Saturday, 1 August 2015

Landscapes, Snaefell, Trams, the Laxey Wheel

Where we are staying in the north of the island is close to a beach and the sea and in the evening, not matter what the weather, we went for a walk on the beach - a beach which we always had to ourselves.

View north

View south

There is something particularly magic about having beach to yourself.

Naibyl Point

South from here (on a sunnier day) we went to Naibyl point

Fog Horn and Lighthouse

and to the far north is Ayre Point which is a large shingle beach

Moved Lighthouse

with a Fog Horn and a couple of Lighthouses (one of which was moved further out on the beach as the shingle banks grew)

Message in stones

and it was also a place where people seem to leave messages made from stones.

Electric Trams and Trains and Snaefell

Railway Poster

One of the most famous views is that from the top of the only mountain on the island, Snaefell, where on a clear day you are said to be able to see seven kingdoms - the Kingdoms of Mann, Ireland, Wales, Scotland, England, the Sea and Heaven. So of course we went up the mountain on the

Laxey Booking Office

Snaefell Electric Railway which you catch at Laxey (on the coast).

Snaefell Tram

The island’s  team trains, electric trams and horse drawn

Electric Tram at Ramsey

trams are very famous and a pleasure to ride on.

Laxey Water Wheel

Immediately upon leaving Laxey (waterwheel on the right), the Snaefell Electric Railway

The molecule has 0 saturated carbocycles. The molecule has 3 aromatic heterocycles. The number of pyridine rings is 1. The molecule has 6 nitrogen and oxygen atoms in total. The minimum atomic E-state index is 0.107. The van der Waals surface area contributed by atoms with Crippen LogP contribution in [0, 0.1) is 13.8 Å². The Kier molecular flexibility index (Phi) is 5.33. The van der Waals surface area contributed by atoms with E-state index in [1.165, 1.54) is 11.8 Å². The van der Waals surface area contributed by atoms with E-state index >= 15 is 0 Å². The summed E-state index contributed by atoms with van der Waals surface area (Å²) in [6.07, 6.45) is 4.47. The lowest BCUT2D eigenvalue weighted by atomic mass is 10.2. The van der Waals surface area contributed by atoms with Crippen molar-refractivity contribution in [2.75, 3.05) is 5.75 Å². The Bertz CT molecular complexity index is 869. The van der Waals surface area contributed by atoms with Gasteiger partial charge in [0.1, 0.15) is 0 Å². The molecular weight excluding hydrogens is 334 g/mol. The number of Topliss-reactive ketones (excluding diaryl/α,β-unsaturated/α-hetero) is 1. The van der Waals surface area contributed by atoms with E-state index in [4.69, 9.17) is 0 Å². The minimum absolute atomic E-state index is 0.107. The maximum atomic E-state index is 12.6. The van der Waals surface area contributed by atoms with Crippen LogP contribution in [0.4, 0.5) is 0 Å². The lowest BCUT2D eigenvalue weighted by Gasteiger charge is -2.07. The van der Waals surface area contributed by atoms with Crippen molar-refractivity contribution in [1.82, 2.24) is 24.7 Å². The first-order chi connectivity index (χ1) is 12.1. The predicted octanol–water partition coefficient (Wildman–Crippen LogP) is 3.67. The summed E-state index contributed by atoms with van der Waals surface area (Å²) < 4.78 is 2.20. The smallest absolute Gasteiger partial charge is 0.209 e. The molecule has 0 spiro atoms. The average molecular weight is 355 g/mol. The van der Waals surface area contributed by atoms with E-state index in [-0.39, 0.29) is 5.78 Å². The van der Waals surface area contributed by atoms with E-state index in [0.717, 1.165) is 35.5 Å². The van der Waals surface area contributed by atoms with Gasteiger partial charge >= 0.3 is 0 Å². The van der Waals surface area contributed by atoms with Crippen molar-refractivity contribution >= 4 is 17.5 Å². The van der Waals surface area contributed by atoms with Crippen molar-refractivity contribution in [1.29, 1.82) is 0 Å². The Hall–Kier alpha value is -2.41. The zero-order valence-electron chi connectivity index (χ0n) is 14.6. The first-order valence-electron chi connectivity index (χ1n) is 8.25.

Climb and brake rail

starts the climb to the top.The middle brake rail is clearly seen in this photograph - on the way down a set of calliper brakes grasp the brake rail to ensure the tram does not run out of control.

Snaefell Landscape

The scenery is beautiful

Snaefll Cloud coming in

but as you get closer to the top, there is a big risk of cloud

Snaefell Cloud Rolling in

rolling in and covering the summit and many of the kingdoms becoming invisible!

Snaefell Summit Hotel in Clouds

So when we get to the hotel near the top, we find we are in the clouds and of course everything is hidden.

Snaefell Trig Point

But in the face of a howling gale, we press onwards up the path to the trig point at the very top for a photograph

In the face of a gale

which is very very strong!

There are numerous websites describing the trams and trains and a starting point is here.

It is common for Tram spotters to follow the trams in their cars in order to take pictures of a particular tram at as many vantage points as they can. One day we found out that we

Tram 1

were riding "Tram 1” which apparently is the oldest of the trams still in use and dates from 1893 (history here)

Tram Spotter

and a spotter was seen on a number of occasions following us to get another photograph of Tram 1

Tram 33

and its carriage Tram 33.

As befits the island which was said to be where Thomas the Tank Engine and his friends lived, the stations are quaint

Isle of Man Station

and they are not there just for tourists, they are used by residents as well although they do not pay the same high prices charged to tourists.

The Laxey Wheel

Laxey sign

The Laxey Wheel is a superb example of Victorian

Laxey Wheel 1

Laxey Wheel 3

engineering and is the largest victorian waterwheel (72ft 6 inches diameter) still in working order. Visitors are allowed to climb to the top of the wheel up the spiral staircase on the right of this picture.

Laxey Wheel 2

It was built to pump water out from an ore mine and as the wheel turns, it moves this long connecting rod which is connected to a pump some distance away in the hillside.

Inside mine

You can still walk a little way into the mine and get a feel for what it might have been like for the miners.

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